Boeing Co. re-captured the crown as the world’s largest maker of passenger jets last year, overtaking Airbus SAS for the first time in a decade as it recovered from delays on its new Dreamliner 787, only to face new problems on Thursday with the grounding of 787s over battery safety concerns.
“I honestly wish all the best to my colleagues at Boeing to get this aircraft back into service, because an aircraft is designed to fly,” Airbus’s chief executive Fabrice Bregier told a news conference on the EADS NV subsidiary’s sales.
The world’s dominant plane makers compete aggressively for a roughly equal share of the $100-billion civil jet market, though their fortunes have see-sawed in the past two years as first Airbus then Boeing racked up orders for fuel-saving models.
International regulators joined the United States on Thursday in suspending flights of the Boeing 787 Dreamliner while the risk of fire on lithium-ion batteries is investigated following two incidents in the past week.
The 787 is the first commercial jet to use the lightweight but powerful batteries, which discharge a large amount of energy to support an increasing array of electrical equipment on modern aircraft but must be shielded from the risk of overcharging.
Airbus executives defended the use of lithium-ion batteries on the company’s A350 passenger jet which is currently in development, saying its rival to the Dreamliner is designed differently.
The 787 relies on electrical power rather than traditional hydraulic and pneumatic systems for a larger number of aircraft systems, experts say.
Boeing has said it is confident its 787 is safe but is reviewing the plane’s design and assembly together with the U.S. Federal Aviation Administration.
Airbus said it remained confident of achieving the maiden flight of its A350 carbon-composite airliner by mid-year, despite problems with some suppliers including Spain’s Alestis and fuselage parts maker Spirit AeroSystems Inc. of Kansas.
EADS’s shares were up 4 per cent at midday Thursday, the second-biggest gainer in France’s blue-chip CAC 40 index. The stock has gained around 14 per cent this month after adding 22 per cent last year.
Airbus said it had booked 914 gross orders during 2012 as Boeing caught up with demand for revamped medium-haul jets, selling exactly the same volume for one model alone.
Airbus had won the previous year’s order race by a record margin and had been expected to draw a sharp response as the plane makers waged a two-year contest to win orders by offering airlines significant fuel savings over earlier models.
Adjusted for cancellations, Airbus had 833 net orders.
Gross orders stood well ahead of the company’s 2012 target of 650 jets but compared with Boeing’s comparable figure of 1,339 new aircraft, giving Airbus a market share of 41 per cent.
Boeing led on net orders with 1,203 aircraft.
“What goes up eventually comes back down,” said Airbus sales chief John Leahy, adding that Airbus had won 52 per cent of the market over a two-year period.
In remarks likely to inflame competition with Boeing in the largest segment of the market, Mr. Leahy said Airbus aimed to keep “up to 60 per cent” of overall orders for the latest revamped medium-haul planes, the A320neo and Boeing 737 MAX.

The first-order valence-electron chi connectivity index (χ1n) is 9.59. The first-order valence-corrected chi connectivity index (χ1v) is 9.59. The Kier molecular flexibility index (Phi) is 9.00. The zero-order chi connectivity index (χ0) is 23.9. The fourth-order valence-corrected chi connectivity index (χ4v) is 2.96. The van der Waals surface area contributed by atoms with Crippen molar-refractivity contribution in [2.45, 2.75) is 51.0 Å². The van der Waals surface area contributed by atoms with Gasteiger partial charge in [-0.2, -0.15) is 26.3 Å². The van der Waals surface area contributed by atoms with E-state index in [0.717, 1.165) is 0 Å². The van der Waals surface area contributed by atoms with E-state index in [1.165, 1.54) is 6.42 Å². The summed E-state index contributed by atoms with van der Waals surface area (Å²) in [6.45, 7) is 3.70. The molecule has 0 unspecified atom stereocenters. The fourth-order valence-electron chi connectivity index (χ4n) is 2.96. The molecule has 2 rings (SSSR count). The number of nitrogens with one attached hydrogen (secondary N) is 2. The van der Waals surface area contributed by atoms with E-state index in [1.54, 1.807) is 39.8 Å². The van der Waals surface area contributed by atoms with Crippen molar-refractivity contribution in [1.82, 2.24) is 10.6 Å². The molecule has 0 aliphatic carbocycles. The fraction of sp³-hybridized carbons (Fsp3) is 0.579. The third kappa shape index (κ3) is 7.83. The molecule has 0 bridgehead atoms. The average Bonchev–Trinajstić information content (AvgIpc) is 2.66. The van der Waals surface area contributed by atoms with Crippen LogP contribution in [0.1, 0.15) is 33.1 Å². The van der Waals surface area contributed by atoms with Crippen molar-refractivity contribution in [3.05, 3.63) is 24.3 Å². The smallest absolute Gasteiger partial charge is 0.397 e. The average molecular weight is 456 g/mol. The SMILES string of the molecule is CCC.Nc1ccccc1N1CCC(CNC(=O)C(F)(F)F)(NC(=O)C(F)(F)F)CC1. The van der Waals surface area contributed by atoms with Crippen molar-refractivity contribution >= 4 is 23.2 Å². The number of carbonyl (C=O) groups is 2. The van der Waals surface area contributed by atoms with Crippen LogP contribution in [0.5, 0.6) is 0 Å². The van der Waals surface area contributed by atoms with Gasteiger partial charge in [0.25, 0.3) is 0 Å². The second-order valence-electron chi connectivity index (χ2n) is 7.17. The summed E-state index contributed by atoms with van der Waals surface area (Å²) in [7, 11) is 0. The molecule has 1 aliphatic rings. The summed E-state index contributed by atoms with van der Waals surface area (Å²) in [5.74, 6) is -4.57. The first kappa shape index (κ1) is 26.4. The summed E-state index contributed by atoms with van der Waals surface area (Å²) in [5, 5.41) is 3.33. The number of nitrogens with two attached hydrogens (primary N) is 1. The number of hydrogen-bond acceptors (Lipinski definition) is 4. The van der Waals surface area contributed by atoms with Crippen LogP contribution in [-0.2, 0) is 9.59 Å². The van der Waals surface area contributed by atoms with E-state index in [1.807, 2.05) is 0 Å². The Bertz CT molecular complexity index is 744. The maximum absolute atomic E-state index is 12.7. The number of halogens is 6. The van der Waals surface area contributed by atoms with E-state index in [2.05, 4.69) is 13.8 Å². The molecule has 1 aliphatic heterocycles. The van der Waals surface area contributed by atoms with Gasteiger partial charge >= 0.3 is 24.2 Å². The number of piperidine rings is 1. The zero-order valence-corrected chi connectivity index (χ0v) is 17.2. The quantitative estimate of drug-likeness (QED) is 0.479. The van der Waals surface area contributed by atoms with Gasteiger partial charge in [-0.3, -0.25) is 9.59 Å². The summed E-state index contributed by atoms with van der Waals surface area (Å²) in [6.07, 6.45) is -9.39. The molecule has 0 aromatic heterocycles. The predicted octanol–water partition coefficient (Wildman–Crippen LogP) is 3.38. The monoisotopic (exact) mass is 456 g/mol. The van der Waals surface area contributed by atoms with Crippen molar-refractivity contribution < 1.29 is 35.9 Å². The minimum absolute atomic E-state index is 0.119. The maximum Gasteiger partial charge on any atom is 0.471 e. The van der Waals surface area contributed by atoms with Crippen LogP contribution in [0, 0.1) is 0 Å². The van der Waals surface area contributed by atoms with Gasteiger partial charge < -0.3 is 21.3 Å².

Boeing has signalled it draws the line closer to 50 per cent.
The Airbus 2012 figures were closely in line with estimates of more than 900 orders and a market share of 41 per cent reported by Reuters after a late surge allowed Airbus to narrow the gap with Boeing.
Airbus also confirmed it had delivered 588 aircraft in 2012, up 10 per cent from the previous year and above target. But it was outpaced by Boeing’s total of 601 planes delivered.
For 2013 Airbus set a target of more than 600 deliveries and 700 gross orders. Senior executives said they were confident they would continue to flatten out any volatility in deliveries by juggling customers and jets in the order book.
On specific models, Airbus missed its target of 30 orders for the A380 after the discovery of wing cracks a year ago shortened the life of certain parts and forced the company to come up with costly repairs. Instead, it sold nine superjumbos.
For 2013 it predicted a slowdown in A380 production to 25 aircraft as it makes the transition to a permanent solution for the wing defects, blamed on manufacturing and design flaws that were initially addressed by a temporary repair.
It expected deliveries to pick up above 30 in 2014, and officials said they should be able to sell 25 A380s in 2013.
Airbus exceeded an informal target of 300 current-generation A320 narrowbody plane orders as it strives to ensure production will be maintained during the switch to a revamped, fuel-saving A320neo version between 2015 and 2017.
The 305 “A320ceo” orders included a last-minute deal for 60 aircraft with an unnamed Asian customer.
Executives expressed confidence in avoiding any dip in production for their best-selling model – seen as a crucial objective as the A320 family generates cash for larger models.
Airbus, which has accused Boeing of stimulating a price war to win deals, said it was satisfied with its own pricing. Boeing has made similar remarks about its pricing. Industry sources privately say recent competition has been intense.
Airbus said on Thursday it had increased the average list prices of its aircraft by 3.6 per cent from the start of January.
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